Myths and Truths About Food for Gastritis
Gastritis is an inflammatory disease of the mucosa that lines the stomach walls and can either be chronic or acute. However, there are many myths and facts about how much the diet should vary for gastritis. Keep reading and find out about the correct food for gastritis.
Gastritis usually causes certain symptoms such as the following:
- Pain and discomfort in the stomach, in the upper abdomen
- Fullness during and after meals
- Involuntary weight loss
- Nausea and vomiting
- Lack of appetite
Because it’s so common, people often have preconceptions about this illness. In this article, we’re going to look into the myths and truths about the correct food for gastritis.
Myths and truths about gastritis
In popular culture, much is said about gastritis, but there’s only one truth, and, in this article, we’ll tell you what is true and what isn’t.
Read also: How to Fight Heartburn and Gastritis with Home Remedies
Myth 1: Gastritis is an infection
This isn’t true. The truth is that this disease can be caused by many factors, but one of the main ones is bacteria, and more specifically, the Helicobacter pylori bacteria. In fact, it causes 90% of cases.
H. pylori bacteria are common in developing countries. It can live in the body without causing symptoms, but it’s also capable of causing the development of ulcers, stomach cancer, and gastritis.
Gastritis is thought of as an infection, when in fact it may be the consequence of an infection. An infection is an invasion and multiplication of pathogens in the body. In this case, the infection is H. pylori and the resulting inflammation is gastritis.
Myth 2: If you eat citrus fruits you’ll get gastritis
Not true. Citrus fruits are acidic, but they don’t have the ability by themselves to cause gastritis. What they can cause is gastric reflux.
Gastroesophageal reflux is when stomach contents made up of hydrochloric acid, pepsin, and bile salts ascend into the esophagus and cause damage and discomfort. Citrus fruits cause reflux by lowering the pH of the stomach and stimulating the movement of liquid.
Myth 3: Starving yourself causes gastritis
This actually could be possible. If you fast frequently, then this can cause gastric juices to come into direct contact with the empty stomach and increase the irritation of the mucosa.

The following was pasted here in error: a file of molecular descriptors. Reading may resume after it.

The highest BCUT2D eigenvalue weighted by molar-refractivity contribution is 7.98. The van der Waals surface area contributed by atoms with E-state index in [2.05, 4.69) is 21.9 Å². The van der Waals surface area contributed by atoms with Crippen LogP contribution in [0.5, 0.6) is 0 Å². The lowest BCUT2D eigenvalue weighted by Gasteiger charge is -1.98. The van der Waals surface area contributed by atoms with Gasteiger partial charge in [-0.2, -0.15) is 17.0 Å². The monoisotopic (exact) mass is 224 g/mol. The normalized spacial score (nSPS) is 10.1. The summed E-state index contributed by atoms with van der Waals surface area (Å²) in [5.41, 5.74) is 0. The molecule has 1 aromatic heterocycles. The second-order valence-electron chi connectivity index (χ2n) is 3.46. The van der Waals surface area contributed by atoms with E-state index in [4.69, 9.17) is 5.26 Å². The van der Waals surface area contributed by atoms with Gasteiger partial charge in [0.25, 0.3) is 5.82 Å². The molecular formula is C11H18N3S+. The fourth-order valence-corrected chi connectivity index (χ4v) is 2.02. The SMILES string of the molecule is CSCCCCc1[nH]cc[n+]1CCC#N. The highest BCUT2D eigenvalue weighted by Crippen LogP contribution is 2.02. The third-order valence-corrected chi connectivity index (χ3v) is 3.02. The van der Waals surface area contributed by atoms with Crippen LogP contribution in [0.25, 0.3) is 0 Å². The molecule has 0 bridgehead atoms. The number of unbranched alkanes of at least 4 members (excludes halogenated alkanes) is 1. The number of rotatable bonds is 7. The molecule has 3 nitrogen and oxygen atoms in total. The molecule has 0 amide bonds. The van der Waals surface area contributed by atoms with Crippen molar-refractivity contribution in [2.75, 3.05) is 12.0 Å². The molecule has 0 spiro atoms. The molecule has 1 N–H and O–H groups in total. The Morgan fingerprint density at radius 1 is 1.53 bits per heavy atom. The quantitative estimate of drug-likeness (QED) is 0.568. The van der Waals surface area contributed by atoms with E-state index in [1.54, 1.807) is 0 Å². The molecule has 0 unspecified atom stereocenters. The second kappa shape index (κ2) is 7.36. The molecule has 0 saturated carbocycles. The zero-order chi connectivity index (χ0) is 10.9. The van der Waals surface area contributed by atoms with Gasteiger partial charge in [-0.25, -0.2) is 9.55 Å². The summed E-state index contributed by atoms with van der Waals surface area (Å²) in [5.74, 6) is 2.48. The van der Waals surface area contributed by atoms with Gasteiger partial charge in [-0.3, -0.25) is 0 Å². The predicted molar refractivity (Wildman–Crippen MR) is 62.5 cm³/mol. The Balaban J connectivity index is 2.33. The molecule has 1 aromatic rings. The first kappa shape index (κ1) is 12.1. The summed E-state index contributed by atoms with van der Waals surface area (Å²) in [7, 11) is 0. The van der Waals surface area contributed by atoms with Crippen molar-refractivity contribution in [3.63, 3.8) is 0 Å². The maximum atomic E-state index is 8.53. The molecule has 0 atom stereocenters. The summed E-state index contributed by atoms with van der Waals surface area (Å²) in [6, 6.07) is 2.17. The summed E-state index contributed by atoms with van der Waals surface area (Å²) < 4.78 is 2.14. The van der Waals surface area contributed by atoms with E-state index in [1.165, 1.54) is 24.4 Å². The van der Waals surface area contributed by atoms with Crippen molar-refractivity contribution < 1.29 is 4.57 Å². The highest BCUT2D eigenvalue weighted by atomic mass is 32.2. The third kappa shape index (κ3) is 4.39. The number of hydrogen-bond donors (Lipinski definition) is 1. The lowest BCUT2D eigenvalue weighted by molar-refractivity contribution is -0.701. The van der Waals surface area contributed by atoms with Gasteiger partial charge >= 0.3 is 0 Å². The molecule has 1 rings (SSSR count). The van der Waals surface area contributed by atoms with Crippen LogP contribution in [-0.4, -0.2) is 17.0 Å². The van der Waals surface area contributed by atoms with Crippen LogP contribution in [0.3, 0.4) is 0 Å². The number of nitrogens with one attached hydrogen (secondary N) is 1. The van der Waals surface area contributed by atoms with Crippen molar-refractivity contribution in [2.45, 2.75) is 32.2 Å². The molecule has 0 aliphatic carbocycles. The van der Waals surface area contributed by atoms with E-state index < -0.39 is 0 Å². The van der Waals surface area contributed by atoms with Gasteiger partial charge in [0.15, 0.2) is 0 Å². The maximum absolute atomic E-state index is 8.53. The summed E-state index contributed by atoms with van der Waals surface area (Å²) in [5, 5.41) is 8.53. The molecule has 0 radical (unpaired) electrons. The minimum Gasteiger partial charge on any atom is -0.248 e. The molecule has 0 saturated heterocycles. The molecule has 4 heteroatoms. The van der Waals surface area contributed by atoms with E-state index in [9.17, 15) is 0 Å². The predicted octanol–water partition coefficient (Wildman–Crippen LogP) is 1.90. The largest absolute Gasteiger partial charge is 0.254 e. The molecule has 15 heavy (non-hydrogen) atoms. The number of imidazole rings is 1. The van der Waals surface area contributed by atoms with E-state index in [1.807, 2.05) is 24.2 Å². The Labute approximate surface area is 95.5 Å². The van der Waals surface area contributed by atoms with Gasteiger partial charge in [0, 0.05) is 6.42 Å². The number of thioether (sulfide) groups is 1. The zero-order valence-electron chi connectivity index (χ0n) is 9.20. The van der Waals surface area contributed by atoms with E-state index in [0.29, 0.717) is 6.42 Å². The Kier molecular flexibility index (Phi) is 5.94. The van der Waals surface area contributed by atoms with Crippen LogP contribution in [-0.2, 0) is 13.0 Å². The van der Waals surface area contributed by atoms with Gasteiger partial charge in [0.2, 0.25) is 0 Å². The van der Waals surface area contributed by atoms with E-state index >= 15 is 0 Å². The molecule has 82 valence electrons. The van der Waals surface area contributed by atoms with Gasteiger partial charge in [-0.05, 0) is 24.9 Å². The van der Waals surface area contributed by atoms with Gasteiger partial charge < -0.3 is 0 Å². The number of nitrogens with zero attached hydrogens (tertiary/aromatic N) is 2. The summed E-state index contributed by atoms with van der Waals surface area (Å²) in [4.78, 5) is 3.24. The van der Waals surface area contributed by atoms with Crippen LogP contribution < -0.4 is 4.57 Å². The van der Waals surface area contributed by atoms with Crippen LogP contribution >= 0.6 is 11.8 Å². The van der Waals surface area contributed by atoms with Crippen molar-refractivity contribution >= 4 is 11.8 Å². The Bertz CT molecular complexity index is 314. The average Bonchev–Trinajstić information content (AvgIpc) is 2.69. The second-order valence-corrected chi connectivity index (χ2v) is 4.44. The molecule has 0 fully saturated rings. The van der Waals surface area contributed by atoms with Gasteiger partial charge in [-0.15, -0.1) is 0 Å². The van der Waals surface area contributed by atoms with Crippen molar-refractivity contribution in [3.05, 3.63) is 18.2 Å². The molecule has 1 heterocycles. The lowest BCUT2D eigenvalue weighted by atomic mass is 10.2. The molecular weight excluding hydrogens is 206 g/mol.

In addition, in this situation there’s another aspect that can worsen the condition, as a certain amount of food can be ingested, making the stomach more sensitive. The best recommendation is to schedule 5 small meals a day to prevent this.
Myth 4: Analgesics and antibiotics cure gastritis
Not true. Neither painkillers nor antibiotics are able to cure gastritis or soothe it.
Painkillers are used against pain. Antibiotics, on the other hand, are used to fight infections caused by bacteria. Antibiotics are only prescribed if the gastritis was caused by a Helicobacter pylori infection.
Another medication recommended to treat gastritis is antacids. However, these aren’t able to cure, but simply to relieve symptoms for a short period of time.
What is prescribed for gastritis are proton pump inhibitors, which act by reducing the amount of gastric juice secretions. That’s why they’re called gastric protectors.
Discover more here: 5 Infusions that Support the Treatment of Gastritis
Food for gastritis: recommendations
We should ensure that we follow an adequate diet if we have gastritis. Here are some nutritional recommendations.
Gastritis requires a gentle diet that doesn’t irritate the mucosa. In addition, the food should be chewed slowly and we should always eat sitting down in order to prevent the accumulation of gases.
As for liquids, they should be taken in small gulps, and you should avoid drinking too much at mealtimes. The temperature of both food and drinks should be lukewarm.
Drinks such as coffee, tea, alcohol, and carbonated beverages should be avoided. Tobacco, fatty and spicy foods, including ground pepper, mustard, and vinegar should be avoided.
Before talking about the recommended food for gastritis, we also need to mention types of cooking. We should use simple cooking methods, such as grilling, broiling, baking, or boiling.
The following can be eaten:
- White bread
- Cooked vegetables without skin
- Cooked fruits in compote or preserves
Regarding proteins, the following are advised:
- Lean meats
- Egg whites
- Skimmed dairy products and cheese
Foods to eat in moderation
The following foods can be eaten, but in moderation:
- Raw vegetables
- Chocolate and pastries
- Products rich in fiber
- Ripe fruit with their skin
- Whole milk, cream, and butter
Eat well and feel good
The idea of this type of diet is to relieve your discomfort. This will work in combination with the treatment provided by the specialist.
If you suffer from gastritis or have the symptoms, we recommend seeing a gastroenterologist and not getting taken in by all the myths about this condition.
All cited sources were thoroughly reviewed by our team to ensure their quality, reliability, currency, and validity. The bibliography of this article was considered reliable and of academic or scientific accuracy.
- Mayo Clinic. Enfermedad por reflujo gastroesofágico. 2021. Disponible https://www.mayoclinic.org/es-es/diseases-conditions/gerd/symptoms-causes/syc-20361940
- Mayo Clinic. Infección por helicobácter pylori. 2021. Disponible https://www.mayoclinic.org/es-es/diseases-conditions/h-pylori/symptoms-causes/syc-20356171
- NIH. Síntomas y causas de la gastritis y la gastropatía. Disponible https://www.niddk.nih.gov/health-information/informacion-de-la-salud/enfermedades-digestivas/gastritis-gastropatia/sintomas-causas
- Junta de Andalucía. La gastritis y sus recomendaciones dietéticas. Disponible http://www.sspa.juntadeandalucia.es/servicioandaluzdesalud/hinmaculada/intranet/ugcolula/Dieta/GASTRITIS.pdf